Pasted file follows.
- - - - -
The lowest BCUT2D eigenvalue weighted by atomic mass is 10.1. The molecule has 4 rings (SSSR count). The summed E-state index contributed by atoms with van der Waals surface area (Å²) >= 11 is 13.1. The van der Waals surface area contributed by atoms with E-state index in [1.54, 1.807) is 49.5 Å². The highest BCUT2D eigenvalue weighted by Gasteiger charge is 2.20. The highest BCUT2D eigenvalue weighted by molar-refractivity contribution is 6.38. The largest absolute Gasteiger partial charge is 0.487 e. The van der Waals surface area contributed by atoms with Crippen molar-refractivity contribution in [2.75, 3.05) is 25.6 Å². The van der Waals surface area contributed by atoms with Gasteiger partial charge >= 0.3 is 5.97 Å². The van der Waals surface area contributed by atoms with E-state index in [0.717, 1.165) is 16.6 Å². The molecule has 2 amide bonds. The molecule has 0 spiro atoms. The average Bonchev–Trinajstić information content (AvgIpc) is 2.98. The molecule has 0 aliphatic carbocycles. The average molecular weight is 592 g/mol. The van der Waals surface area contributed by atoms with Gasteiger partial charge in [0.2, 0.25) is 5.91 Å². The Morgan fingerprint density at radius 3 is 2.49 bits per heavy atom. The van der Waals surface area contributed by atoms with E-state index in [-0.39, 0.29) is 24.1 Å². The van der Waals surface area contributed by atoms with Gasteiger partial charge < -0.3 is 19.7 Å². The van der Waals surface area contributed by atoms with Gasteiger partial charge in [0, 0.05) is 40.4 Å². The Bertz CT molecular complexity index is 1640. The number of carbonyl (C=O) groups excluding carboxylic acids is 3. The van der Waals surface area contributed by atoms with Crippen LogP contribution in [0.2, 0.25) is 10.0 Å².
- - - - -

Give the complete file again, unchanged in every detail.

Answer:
The lowest BCUT2D eigenvalue weighted by atomic mass is 10.1. The molecule has 4 rings (SSSR count). The summed E-state index contributed by atoms with van der Waals surface area (Å²) >= 11 is 13.1. The van der Waals surface area contributed by atoms with E-state index in [1.54, 1.807) is 49.5 Å². The highest BCUT2D eigenvalue weighted by Gasteiger charge is 2.20. The highest BCUT2D eigenvalue weighted by molar-refractivity contribution is 6.38. The largest absolute Gasteiger partial charge is 0.487 e. The van der Waals surface area contributed by atoms with Crippen molar-refractivity contribution in [2.75, 3.05) is 25.6 Å². The van der Waals surface area contributed by atoms with Gasteiger partial charge >= 0.3 is 5.97 Å². The van der Waals surface area contributed by atoms with E-state index in [0.717, 1.165) is 16.6 Å². The molecule has 2 amide bonds. The molecule has 0 spiro atoms. The average Bonchev–Trinajstić information content (AvgIpc) is 2.98. The molecule has 0 aliphatic carbocycles. The average molecular weight is 592 g/mol. The van der Waals surface area contributed by atoms with Gasteiger partial charge in [0.2, 0.25) is 5.91 Å². The Morgan fingerprint density at radius 3 is 2.49 bits per heavy atom. The van der Waals surface area contributed by atoms with E-state index in [-0.39, 0.29) is 24.1 Å². The van der Waals surface area contributed by atoms with Gasteiger partial charge < -0.3 is 19.7 Å². The van der Waals surface area contributed by atoms with Gasteiger partial charge in [0, 0.05) is 40.4 Å². The Bertz CT molecular complexity index is 1640. The number of carbonyl (C=O) groups excluding carboxylic acids is 3. The van der Waals surface area contributed by atoms with Crippen LogP contribution in [0.2, 0.25) is 10.0 Å².